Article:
Combined Heat and Power (CHP) capacity
The U.S. has a total CHP capacity potential of 240 GW, or about a quarter of all U.S. electrical capacity.
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However, comparing 240 GW of cogeneration capacity in the spectre of the grid is not comparing apples to apples due to losses in the grid, and heat losses. CHP plants have less line losses, and require less total power produced for the same end use. If you consider the efficiency gains from moving to CHP from grid-supplied electricity, CHP can supply over a third of U.S. electricity demand.
As the cost of electricity goes up, the payback time for installing cogeneration will drop significantly, and more industrial, commercial, and institutional facilities (e.g., universities) will opt to install CHP for their electricity and heating needs.
Efficiency gains: further load reductions
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While things such as CHP improve energy efficiency, there are five times as many companies looking to increase energy efficiency than there are electric utilities in the U.S. As U.S. utilities have come to understand, if you can’t beat them, buy them: utility companies have turned to buying out energy efficiency boutique companies to increase their service offering to the public. By having this expertise in-house, utilities can target demand reductions in the most vulnerable parts of their grids, which is often the least expensive way to adjust the energy demand-consumption equation.
Although today more energy is rejected or wasted in the U.S. energy system than used productively, efficiency gains in recent years have stalled U.S. electricity demand for the past decade. According to the American Council for an Energy-Efficient Economy, the U.S. has already increased its energy productivity, a good measure of energy efficiency, from $152 of GDP per MMBtu to $167.5/MMBtu, a 10 percent increase in five years.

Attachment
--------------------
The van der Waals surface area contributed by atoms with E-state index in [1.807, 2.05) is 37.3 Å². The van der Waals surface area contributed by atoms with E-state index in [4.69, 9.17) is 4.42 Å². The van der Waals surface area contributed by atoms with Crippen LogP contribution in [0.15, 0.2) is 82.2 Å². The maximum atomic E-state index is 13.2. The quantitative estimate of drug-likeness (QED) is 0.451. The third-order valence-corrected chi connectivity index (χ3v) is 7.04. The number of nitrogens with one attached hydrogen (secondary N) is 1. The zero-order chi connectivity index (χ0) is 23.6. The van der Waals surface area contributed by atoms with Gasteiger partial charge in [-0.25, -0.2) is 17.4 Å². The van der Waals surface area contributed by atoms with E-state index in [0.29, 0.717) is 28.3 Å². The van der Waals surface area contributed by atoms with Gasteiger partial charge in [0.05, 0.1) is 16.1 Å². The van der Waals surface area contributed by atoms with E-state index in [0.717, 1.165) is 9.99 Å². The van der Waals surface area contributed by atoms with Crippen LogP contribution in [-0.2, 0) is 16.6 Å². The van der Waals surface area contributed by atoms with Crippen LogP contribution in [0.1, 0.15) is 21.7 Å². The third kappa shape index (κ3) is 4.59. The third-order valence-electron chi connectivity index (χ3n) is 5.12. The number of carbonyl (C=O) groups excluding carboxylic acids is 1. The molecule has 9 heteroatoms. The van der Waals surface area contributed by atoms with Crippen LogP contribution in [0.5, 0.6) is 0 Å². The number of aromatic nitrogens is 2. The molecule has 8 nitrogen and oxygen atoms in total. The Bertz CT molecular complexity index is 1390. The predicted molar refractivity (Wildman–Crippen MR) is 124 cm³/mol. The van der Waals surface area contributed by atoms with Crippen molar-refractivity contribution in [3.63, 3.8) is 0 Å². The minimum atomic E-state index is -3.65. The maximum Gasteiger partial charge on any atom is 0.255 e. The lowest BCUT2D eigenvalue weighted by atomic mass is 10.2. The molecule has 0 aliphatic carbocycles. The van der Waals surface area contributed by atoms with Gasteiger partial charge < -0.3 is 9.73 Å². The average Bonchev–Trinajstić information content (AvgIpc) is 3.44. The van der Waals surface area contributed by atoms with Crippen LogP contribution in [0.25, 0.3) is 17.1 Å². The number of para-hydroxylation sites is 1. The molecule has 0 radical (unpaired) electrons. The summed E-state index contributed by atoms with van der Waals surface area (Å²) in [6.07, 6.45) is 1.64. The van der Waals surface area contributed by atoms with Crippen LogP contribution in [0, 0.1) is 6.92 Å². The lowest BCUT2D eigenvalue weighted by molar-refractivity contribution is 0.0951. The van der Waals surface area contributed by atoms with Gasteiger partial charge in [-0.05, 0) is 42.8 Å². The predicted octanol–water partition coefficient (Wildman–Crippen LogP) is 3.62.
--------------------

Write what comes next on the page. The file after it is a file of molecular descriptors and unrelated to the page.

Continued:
Smart grids: cities powering themselves
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Smart grids integrate sensing, communications, and control grid technologies with field-level devices to improve the reliability and efficiency of the grid. These are the devices necessary to make towns such as Feldheim in Germany work. Their adoption in the U.S. is rising exponentially. Related: What The Fall Of OPEC Means For Global Oil Markets
At a higher level of the grid, the 2003 blackout in the U.S. Northeast which stretched all the way to Canada, outlined a lack of awareness of what is happening on the grid in real-time. Synchrophasor technology using devices called phasor measurement units (PMUs) measures the instantaneous voltage, current, and frequency at substations has since been deployed, and continues to be deployed all over the U.S. grid. PMUs provide data 100 times faster than conventional supervisory control and data acquisition (SCADA) technology, and will help facilitate the large-scale adoption of grid-level storage for voltage and frequency control.
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Repercussions for those requiring LPTs
If the U.S. chooses to go down the path of CHP, distributed generation, ESS, efficiency gains, and smart grids rather than improving the high-voltage grid, this could mean very difficult times for large-scale electricity generators that rely on LPTs. Those companies producing electricity that rely on LPTs for transmission need to take a sober second look at the dynamics of the grid system below them to determine whether the grid will continue to require their generation capacity. These large generators could simply become unprofitable to operate or even stranded assets at worst in areas where these other options are adopted to reduce the need for a larger capacity grid.
This information is meant to paint a plausible scenario of the U.S. grid in the near future – that the U.S. opts to focus on technology that it has at its disposal rather than import large, cumbersome-to-transport LPTs. Although there are many benefits to having a more dynamic, responsive, and robust electricity grid, there are repercussions to those requiring a larger grid to gain a profit.
By Matt Slowikowski for Oilprice.com